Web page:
artYouth club owner says mural is 'gift from the sky' so he can prevent closure of venue
Independent
Travel Shop
the manor
Up to 70% off luxury travel
on city breaks Find out more
santorini
Up to 70% off luxury travel
on chic beach resorts Find out more
sardina foodie
Up to 70% off luxury travel
on country retreats Find out more
Have you tried new the Independent Digital Edition iPad app?
Independent Dating
and  

By clicking 'Search' you
are agreeing to our
Terms of Use.

iJobs Job Widget
iJobs General

Online Advertising Account Executive , St Pauls , London

£26K-30k + Bonus, Private Medical Insurance, Company Pension: Charter Selectio...

Advertising Account Executive - Online, Central London

£25K-28k + Bonus, Private Medical Insurance, Company Pension: Charter Selectio...

Senior Infrastructure Consultant

£50000 - £65000 Per Annum potentially flexible for the right candidate: Clearw...

Public Sector Audit - Bristol

£38000 per annum + Benefits: Pro-Recruitment Group: Do you have experience of ...

Day In a Page

Homelessness: Why is the supported lodgings lifeline under threat?

Why is the supported lodgings lifeline under threat?

Zubairi Sentongo swapped poverty in Uganda for homelessness in Britain. But a YMCA scheme connected him with a couple offering warmth and shelter
A History of the First World War in 100 Moments: When the world’s biggest shed took over Regent’s Park

A History of the First World War in 100 Moments

When the world’s biggest shed took over Regent’s Park
The pain of IVF

The pain of IVF

As an Italian woman vows to keep the babies from someone else’s eggs, Julian Baggini ponders how the reality of childbirth is often messier than the natural ideal
Supersize art

Is big better? Britain's latest super-sized art

The Kelpies are the latest addition to a growing army of giant sculptures. But naysayers are asking what a pair of gigantic horse heads tells us about Falkirk?
James Dean: Back on the big screen

James Dean: Back on the big screen

As 'Rebel without a Cause' is re-released, Geoffrey Macnab reveals how its star perfected his moody act
Catch-22: How the cult classic was adapted for the stage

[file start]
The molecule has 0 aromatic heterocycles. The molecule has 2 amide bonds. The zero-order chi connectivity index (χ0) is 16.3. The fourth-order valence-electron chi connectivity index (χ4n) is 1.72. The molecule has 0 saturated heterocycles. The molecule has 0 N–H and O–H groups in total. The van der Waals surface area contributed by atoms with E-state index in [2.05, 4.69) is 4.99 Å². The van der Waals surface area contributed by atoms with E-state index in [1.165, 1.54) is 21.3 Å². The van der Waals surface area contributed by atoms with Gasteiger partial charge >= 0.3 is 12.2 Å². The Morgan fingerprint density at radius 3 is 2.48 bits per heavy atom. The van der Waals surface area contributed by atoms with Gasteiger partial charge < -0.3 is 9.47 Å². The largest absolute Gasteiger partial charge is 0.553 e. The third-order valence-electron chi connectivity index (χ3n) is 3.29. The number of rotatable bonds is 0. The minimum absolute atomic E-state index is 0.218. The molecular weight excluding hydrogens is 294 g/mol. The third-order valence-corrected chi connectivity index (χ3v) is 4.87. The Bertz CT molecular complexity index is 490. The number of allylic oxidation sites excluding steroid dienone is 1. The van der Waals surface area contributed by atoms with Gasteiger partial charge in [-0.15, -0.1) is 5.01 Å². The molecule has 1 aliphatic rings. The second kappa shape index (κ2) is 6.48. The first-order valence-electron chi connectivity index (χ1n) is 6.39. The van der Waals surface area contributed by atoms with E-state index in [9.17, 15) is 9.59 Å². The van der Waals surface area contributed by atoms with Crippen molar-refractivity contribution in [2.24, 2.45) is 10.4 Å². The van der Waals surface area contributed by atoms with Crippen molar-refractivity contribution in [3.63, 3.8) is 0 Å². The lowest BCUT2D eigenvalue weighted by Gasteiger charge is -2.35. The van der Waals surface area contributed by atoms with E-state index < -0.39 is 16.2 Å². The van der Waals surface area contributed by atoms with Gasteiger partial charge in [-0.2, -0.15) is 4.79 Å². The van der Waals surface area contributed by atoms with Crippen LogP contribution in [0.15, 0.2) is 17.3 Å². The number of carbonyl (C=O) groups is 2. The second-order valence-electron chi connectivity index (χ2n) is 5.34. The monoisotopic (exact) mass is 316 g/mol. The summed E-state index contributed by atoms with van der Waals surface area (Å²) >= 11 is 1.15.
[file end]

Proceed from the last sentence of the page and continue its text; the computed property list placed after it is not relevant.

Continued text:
How a cult classic was adapted for the stage

More than half a century after it was published 'Catch-22' will make its British stage debut next week
10 best activity books for children

10 best activity books for children

Keep little ones busy this bank holiday with one of these creative, educational and fun books
Arsenal 3 West Ham United 1: Five things we learnt from the battle between the London sides

Five things we learnt from Arsenal's win over West Ham

Arsenal still in driving seat for Champions League spot and Carroll can make late charge into England’s World Cup squad
Copa del Rey final: Barcelona are paying for their complacency and not even victory over Real Madrid will put things right

Pete Jenson on the Copa del Rey final

Barcelona are paying for their complacency and not even victory over Real Madrid will put things right
Rafa to reign? Ten issues clay courts will serve up this season

Rafa to reign? Ten issues clay courts will serve up this season

With the tennis circus now rolling on to the slowest surface, Paul Newman highlights who'll be making the headlines – and why
Exclusive: NHS faces financial disaster in 2015 as politicians urged to find radical solution

NHS faces financial disaster in 2015

Politicians urged to find radical solution
Ukraine crisis: How spontaneous are the pro-Russian protests breaking out in Ukraine’s east?

Ukraine crisis

How spontaneous are the pro-Russian protests breaking out in Ukraine’s east?
A History of the First World War in 100 moments: The first execution at the Tower of London for 167 years

The first execution at the Tower of London for 167 years

A history of the First World War in 100 moments
Fires could turn Amazon rainforest into a desert as human activity and climate change threaten ‘lungs of the world’, says study

New threat to the Amazon rainforest:

Fires that scorch the ‘lungs of the Earth’
Liverpool, Chelsea and Manchester City: And the winner of this season’s Premier League title will be...

Who’s in box seat now? The winner of the title will be ...

Who is in best shape to take the Premier League prize?